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Design Of Wifi Based Tdma Protocol Information Technology Essay

Paper Type: Free Essay Subject: Information Technology
Wordcount: 5404 words Published: 1st Jan 2015

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Time division multiple access is a multiple access method for shared the channel by dividing the signal into different time slots. TDMA is successful works in cellular mobile communication for several years ago. Recently has been combined with OFDM to introduce OFDMA. TDMA also ensure fairness between nodes in the network. In vehicular scenario, we proposed TDMA protocol to work with CSMA/CA to mitigate and cope with some of the challenges in vehicular communications. In this chapter we will discuss the design of the protocol, connection messages, protocol flow and cross intercommunication between the new TDMA sublayer with CSMA/CA and PHY layers. In section 3.2 a general explanation of proposed TDMA protocol, the design of Wi-Fi-based 802.11p is discussed in Section 3.3. In Section 3.4, implementations of TDMA protocol in the simulation environment is presented. Simulation problems and implementation improvements is discussed in Section 3.5. The chapter summarization is given in Section 3.6.

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The TDMA protocol is representing as a provider client protocol, which means the protocol is centralized. The other possibility is to define a distributed or an ad hoc protocol as it is done in (Fan Yu, 2007) and (Katrin, 2009). We mean by centralized that the provider will be the only one handles the information that has given in both channels. This does not mean that all communication is going to be only unidirectional (from the provider to the client), but sometimes is going to be bidirectional communication. The provider in our case here is the RSU (Road Side Unit) and the client/station is OBUs (Onboard Units). Form now we may always use the term RSU to provider or centralized node and the OBU to client or mobile station.

Here we need to implement frame of 10 ms, those frame consist of two main time slots, one of them for the control and the second one for the service or data channel, and both are using different duration. Why we chose value of 10 ms because this is currently used in many TDMA implementations i.e. WIMAX.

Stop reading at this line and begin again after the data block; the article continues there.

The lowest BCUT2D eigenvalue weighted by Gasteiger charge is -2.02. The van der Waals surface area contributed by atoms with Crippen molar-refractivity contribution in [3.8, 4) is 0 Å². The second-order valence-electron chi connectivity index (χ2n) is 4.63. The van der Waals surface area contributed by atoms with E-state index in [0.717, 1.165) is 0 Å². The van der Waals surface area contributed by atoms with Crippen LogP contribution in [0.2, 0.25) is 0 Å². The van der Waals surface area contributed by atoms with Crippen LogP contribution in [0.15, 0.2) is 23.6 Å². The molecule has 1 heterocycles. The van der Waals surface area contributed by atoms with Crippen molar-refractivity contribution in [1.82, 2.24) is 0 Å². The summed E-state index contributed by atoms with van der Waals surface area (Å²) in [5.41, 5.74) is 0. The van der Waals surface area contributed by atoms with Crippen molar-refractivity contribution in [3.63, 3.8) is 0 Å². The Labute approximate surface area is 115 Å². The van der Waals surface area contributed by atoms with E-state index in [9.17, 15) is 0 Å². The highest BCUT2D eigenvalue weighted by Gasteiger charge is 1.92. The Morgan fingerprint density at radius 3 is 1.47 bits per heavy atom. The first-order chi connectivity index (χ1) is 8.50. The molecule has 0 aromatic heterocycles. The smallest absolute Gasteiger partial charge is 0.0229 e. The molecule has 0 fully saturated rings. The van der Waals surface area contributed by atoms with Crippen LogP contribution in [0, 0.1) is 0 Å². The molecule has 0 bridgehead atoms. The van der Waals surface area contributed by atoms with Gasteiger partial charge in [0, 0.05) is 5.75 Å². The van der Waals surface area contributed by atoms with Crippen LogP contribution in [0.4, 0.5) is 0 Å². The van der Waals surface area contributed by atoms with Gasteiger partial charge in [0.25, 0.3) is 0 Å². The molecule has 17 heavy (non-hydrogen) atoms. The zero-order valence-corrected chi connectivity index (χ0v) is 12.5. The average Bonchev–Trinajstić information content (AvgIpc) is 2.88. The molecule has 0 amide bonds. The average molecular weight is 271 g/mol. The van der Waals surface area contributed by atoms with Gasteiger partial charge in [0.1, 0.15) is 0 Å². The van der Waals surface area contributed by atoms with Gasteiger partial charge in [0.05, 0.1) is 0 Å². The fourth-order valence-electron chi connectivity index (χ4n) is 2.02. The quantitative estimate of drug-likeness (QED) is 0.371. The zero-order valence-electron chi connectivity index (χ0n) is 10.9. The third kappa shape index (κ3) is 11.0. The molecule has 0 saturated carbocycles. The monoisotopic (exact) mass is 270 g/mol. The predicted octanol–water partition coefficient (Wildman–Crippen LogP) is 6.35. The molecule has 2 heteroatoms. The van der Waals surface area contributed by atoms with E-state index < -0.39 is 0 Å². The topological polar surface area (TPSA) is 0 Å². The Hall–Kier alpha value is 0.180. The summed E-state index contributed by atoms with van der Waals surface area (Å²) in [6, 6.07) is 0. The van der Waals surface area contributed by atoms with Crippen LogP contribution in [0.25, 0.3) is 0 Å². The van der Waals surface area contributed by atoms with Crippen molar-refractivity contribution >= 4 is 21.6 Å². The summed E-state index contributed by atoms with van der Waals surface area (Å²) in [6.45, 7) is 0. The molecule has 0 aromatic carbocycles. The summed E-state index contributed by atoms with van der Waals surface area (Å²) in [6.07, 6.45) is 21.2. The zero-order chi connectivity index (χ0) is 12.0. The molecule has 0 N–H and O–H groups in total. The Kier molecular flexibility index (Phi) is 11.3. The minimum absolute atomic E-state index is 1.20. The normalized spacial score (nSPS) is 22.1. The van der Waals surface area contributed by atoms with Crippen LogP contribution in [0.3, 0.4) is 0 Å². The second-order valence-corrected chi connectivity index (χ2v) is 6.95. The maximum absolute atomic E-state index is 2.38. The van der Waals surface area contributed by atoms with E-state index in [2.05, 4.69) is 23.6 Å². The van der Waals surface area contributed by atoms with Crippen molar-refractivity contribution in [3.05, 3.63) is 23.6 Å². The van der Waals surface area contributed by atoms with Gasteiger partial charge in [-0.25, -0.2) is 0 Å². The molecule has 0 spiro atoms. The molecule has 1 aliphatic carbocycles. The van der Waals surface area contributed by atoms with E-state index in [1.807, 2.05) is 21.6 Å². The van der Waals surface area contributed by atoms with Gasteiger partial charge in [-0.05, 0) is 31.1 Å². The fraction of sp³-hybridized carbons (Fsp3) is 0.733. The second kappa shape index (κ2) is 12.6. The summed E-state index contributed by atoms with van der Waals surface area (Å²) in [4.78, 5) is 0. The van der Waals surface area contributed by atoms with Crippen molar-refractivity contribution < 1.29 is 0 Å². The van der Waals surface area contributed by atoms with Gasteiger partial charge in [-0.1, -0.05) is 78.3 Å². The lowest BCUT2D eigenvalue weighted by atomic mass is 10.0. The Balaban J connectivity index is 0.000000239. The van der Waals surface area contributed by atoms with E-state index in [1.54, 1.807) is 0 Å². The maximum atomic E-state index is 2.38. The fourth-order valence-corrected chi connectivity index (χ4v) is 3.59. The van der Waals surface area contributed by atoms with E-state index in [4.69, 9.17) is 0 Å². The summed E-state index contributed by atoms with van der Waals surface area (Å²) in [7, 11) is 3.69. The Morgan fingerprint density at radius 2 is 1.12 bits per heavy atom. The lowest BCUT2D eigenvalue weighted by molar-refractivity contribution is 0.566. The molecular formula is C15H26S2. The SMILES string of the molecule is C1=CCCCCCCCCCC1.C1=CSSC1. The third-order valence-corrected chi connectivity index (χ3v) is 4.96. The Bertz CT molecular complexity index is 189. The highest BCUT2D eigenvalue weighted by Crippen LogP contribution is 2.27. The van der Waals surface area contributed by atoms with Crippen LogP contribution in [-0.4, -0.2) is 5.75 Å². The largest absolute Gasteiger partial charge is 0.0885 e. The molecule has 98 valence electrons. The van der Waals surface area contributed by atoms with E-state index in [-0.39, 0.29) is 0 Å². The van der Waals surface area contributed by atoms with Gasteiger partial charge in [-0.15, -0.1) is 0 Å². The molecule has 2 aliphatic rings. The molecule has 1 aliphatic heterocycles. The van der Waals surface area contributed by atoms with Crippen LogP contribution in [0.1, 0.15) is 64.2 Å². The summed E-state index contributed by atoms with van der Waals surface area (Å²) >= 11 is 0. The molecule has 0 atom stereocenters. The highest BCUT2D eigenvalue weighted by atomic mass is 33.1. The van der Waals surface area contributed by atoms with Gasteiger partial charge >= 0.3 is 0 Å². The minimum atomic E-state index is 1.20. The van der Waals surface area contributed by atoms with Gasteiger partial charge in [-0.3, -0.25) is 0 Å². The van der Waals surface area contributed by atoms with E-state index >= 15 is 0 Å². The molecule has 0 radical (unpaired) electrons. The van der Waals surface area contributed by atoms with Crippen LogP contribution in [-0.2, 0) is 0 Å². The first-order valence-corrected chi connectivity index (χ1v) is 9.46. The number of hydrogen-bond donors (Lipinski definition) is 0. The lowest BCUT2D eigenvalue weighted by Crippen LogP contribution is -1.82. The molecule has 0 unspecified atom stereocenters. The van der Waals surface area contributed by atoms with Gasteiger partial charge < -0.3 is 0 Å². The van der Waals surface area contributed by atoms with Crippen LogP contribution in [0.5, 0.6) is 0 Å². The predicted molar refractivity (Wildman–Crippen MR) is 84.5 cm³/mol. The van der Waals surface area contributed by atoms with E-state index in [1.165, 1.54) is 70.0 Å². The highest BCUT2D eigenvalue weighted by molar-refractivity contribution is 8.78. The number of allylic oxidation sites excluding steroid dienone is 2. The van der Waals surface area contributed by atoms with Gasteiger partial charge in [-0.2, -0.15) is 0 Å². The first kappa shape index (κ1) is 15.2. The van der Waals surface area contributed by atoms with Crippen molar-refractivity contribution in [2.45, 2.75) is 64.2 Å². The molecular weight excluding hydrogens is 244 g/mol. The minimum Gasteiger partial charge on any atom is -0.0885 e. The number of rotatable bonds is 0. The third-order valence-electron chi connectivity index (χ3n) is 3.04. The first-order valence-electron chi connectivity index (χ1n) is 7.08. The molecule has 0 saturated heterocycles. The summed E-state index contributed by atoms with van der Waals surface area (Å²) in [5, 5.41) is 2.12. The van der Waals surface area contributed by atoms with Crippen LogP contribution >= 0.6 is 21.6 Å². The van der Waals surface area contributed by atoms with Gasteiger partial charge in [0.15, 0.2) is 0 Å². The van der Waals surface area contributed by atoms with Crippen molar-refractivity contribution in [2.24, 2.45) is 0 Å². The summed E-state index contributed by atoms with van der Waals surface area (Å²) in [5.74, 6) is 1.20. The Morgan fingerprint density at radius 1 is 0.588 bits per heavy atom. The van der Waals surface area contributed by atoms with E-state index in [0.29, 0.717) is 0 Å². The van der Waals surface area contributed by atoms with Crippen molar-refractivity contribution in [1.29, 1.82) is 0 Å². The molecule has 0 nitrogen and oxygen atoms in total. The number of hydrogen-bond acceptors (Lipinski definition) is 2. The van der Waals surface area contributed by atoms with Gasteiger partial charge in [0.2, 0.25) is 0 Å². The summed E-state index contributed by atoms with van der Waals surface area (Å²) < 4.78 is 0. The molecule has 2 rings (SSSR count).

IEEE802.11 has two modes DCF and PCF. Distributed Coordination Function (DCF) relies on CSMA/CA distributed algorithm and an optional virtual carrier sense using RTS and CTS control frames (IEEE Std 802.11, 1999). If the channel is busy during the DIFS (DCF Interframe Space) interval, the station defers its transmission. Point Coordination Function (PCF) is used for "infrastructure" mode, which provides contention-free frame transfer for processing time-critical information transfers (W. Wang, 2003). PCF is optional in the standard and only few vendors implemented it in their adapters. Two different periods defined at PCF mode: contention-free period (CFP) and contention Period (CP). CFP uses contention free-poll frames to give stations the permission to transmit. However, PCF has many drawbacks and limitations in long distance applications (i.e. up to tens of kilometers) this due to sensitivity of the acknowledgement (ACK) messages to propagation delay which is designed for contention-free local area networks purposes. Also, once a station reserves the access to the medium, it may occupy the medium for long time without any station can interrupt its transmissions even in the high priority traffics case; i.e. if the remote station has lower data rate due to the distance, then it will take long time to release the channel (Pravin, 2003).